Marcellus opposition concerns voiced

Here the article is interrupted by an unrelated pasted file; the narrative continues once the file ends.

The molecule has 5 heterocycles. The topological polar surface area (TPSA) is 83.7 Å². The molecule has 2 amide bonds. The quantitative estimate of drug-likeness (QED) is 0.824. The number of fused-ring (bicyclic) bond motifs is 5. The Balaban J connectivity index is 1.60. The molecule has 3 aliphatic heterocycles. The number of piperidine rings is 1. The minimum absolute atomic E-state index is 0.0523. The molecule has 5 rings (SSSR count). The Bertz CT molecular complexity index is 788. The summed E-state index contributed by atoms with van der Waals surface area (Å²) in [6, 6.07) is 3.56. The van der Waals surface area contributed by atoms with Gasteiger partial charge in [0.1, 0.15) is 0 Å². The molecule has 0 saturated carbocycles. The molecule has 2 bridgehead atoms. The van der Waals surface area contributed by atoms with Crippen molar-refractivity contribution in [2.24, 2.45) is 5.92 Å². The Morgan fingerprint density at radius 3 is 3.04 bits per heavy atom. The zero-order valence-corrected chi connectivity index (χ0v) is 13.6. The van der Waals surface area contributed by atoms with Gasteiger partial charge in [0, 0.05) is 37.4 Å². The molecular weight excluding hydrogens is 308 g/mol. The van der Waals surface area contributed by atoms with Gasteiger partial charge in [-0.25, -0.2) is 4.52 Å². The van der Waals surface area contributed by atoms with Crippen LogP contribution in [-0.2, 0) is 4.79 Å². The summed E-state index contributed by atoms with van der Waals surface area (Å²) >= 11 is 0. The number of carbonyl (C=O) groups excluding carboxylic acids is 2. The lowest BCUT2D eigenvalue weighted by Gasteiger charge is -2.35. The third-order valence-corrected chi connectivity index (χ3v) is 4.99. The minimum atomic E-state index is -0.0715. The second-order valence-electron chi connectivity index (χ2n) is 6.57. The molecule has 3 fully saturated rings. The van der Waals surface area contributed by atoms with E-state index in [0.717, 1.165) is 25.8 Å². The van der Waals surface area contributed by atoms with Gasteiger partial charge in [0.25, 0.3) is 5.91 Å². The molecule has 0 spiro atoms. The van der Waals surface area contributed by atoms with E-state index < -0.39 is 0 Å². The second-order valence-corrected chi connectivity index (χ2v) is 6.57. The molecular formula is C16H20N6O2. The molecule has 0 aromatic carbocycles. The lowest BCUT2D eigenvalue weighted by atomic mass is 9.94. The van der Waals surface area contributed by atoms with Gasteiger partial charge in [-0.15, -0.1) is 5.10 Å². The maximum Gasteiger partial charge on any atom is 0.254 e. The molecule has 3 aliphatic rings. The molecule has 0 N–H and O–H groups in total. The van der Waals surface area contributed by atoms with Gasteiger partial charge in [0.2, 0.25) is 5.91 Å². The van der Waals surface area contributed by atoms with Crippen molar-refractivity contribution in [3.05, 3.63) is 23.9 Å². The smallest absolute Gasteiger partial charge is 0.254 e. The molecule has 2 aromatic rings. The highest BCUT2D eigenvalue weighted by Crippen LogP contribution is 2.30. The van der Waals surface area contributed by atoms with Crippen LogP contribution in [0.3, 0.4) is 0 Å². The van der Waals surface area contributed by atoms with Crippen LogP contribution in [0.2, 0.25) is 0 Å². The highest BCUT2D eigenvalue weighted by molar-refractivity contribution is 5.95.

Elk County Commissioners were immersed in a 35-minute conversation Tuesday morning with township supervisors and county officials over Marcellus Shale issues, specifically land issues and the fallout from an ordinance passed two weeks ago regarding impact fees on the wells."Land use and zoning issues have always been something that comes with much controversy," said Elk County Commissioner Daniel R. Freeburg during the lengthy discussion. "Until there is a consensus made by the public, it's a hard thing to make a blatant statement on. "Some municipalities are kind of seeing the light and the need for zoning, and land use controls, and the ultimate intent of course is the protection of a person's property."As a former member of the county's planning department, Freeburg said "zoning and any type of regulation of land was something that most people did not want to even hear about.""It has evolved because of more issues-- private property protection and quality of life are things that interest all of us, and we all live here and drink the water, and we've made that clear before, those are things that have to be safeguarded," Freeburg said.Rick Glover, a Ridgway Township supervisor in his first term, suggested that county officials did not have to pass the provision in Pa. Act 13 of 2012 allowing for the collection of gas well impact fees, a notion that Elk County Solicitor Tom Wagner agreed with."The county does not need to adopt an ordinance imposing a well fee-- while in fact the county has done that, although it could be revoked-- but the issues that [Glover] is raising has more to do with land and use regulations than with the impact fees," Wagner said. "Act 13, there are a number of different sections to it, but one of those sections deals with imposing the impact fees. That is what the county commissioners acted on at their last board meeting."According to Wagner, there is a lengthy section that deals with the regulation of oil and gas activities. "The county has no authority to regulate oil and gas activities-- the county doesn't do zoning-- not that [Glover's] positions are unimportant-- they are important," Wagner said. "[Glover] is approaching the wrong people-- if you're going to encourage regulation of oil and gas uses, then really the approach ought to be made to the individual municipalities because they're the ones that have the authority under both the municipality's planning code and the zoning laws, and under this Act 13-- they're the ones with the ability to do whatever the regulations are. "I'm not saying that the Act is correct or clear, but the county commissioners really can't do anything about this."Fran Gustafson, a Jay Township supervisor, said officials are torn between the much-needed money and their constituents."If we go against any of this, then we don't get any money out of this at all, and our townships need this money but I don't want to sell our people out, whether it be 500 feet or 1,000 feet from our watershed," Gustafson said. "Send this back, tell them to get some distance on the watershed and the house; I don't care if they drill uphill and I hope they find millions of gallons of gas or whatever they're finding, but send it back."While thankful for the input from the township supervisors, Freeburg voiced his displeasure with the tardiness of the arguments, as commissioners met all the legal requirements in advertising the proposed ordinance that was passed two weeks ago without protest."We had no comments except positive ones-- 'Please pass that ordinance'-- we actually had quite a few," Freeburg said. "We've had no organized concerns to my knowledge and no negative comments at all until now, two weeks later, and that's kind of frustrating. "We also have monthly Marcellus Shale task force meetings in this very room, a group comprised of many different folks from all facets-- industry representatives, elected officials, and we've had quite a bit of opportunities for public participation besides the legal requirements, which were published and gone through."In terms of changing the statutes, Wagner suggested the supervisors had chosen the wrong venue and instead must focus their attention on the legislators."If you want to do that effectively, you have to work through organizations that have some clout-- the individual county commissioners don't really have a lot of clout," Wagner said. "The Pennsylvania State Association of Township Supervisors [PSATS], on the other hand, they do."Glover indicated Tuesday morning that he had been in contact with PSATS officials who suggested that "there is an out.""Don't accept the impact fees. Now we've got numbers to work with," Glover said. "The argument of the oil industry has always been the costs, but now we've got numbers. There are costs there and if they put in wells, it's going to cost them-- we can hire hydrologists to come in and check everything-- the top 10 percent is $110,000 a year and in a $1 trillion industry, $110,000 is nothing. "Then the hydrologists can come in and say, 'Hey, if you drill here then you're going to screw up Big Mill Creek.' They'll know where it's going in and it'll be monitored where they drill. If there is a leak coming through, we get a casing and it's done right there. We'll see it well before it gets out of the ground and now we'd have the money."However, Jodi Foster, community and economic development coordinator for the county's planning department, suggested that hydrologists are already involved in the county's source water protection plan."That's fine, but they're not going to drill water wells around each one of the drills-- just because they're involved doesn't mean they're going to do it," Glover said. "There is a huge cost in all of this. I'm a township supervisor, I understand this source water protection plan, I'm involved with it. I understand it's being checked when it comes out, you have the monitors out and everything, but I want you to not have to check it. "You could have it all set up before they drill; when they drill, if the accident is there, there it is. It's right in front of you and there is no reason to wait for it to get into the creek, right? Is that a plus thing or not, or do you not like that? I was here, if you remember I was here prior, and you fed me the same lies."While no official decisions were made, Freeburg called the conversation a "good discussion" and encouraged Glover and Gustafson to attend the next task force meeting, reportedly April 9 at 10 a.m. in Conference Room No. 2 of the Elk County Courthouse Annex. No decision was made regarding possibly rescinding the two-week-old ordinance either.Pick up a copy of the Wednesday, March 21, 2012 edition of The Ridgway Record for more.Elk County Board of CommissionersWhen: Tuesday, April 3Where: Conference Room No. 2, Courthouse AnnexTime: 10 a.m.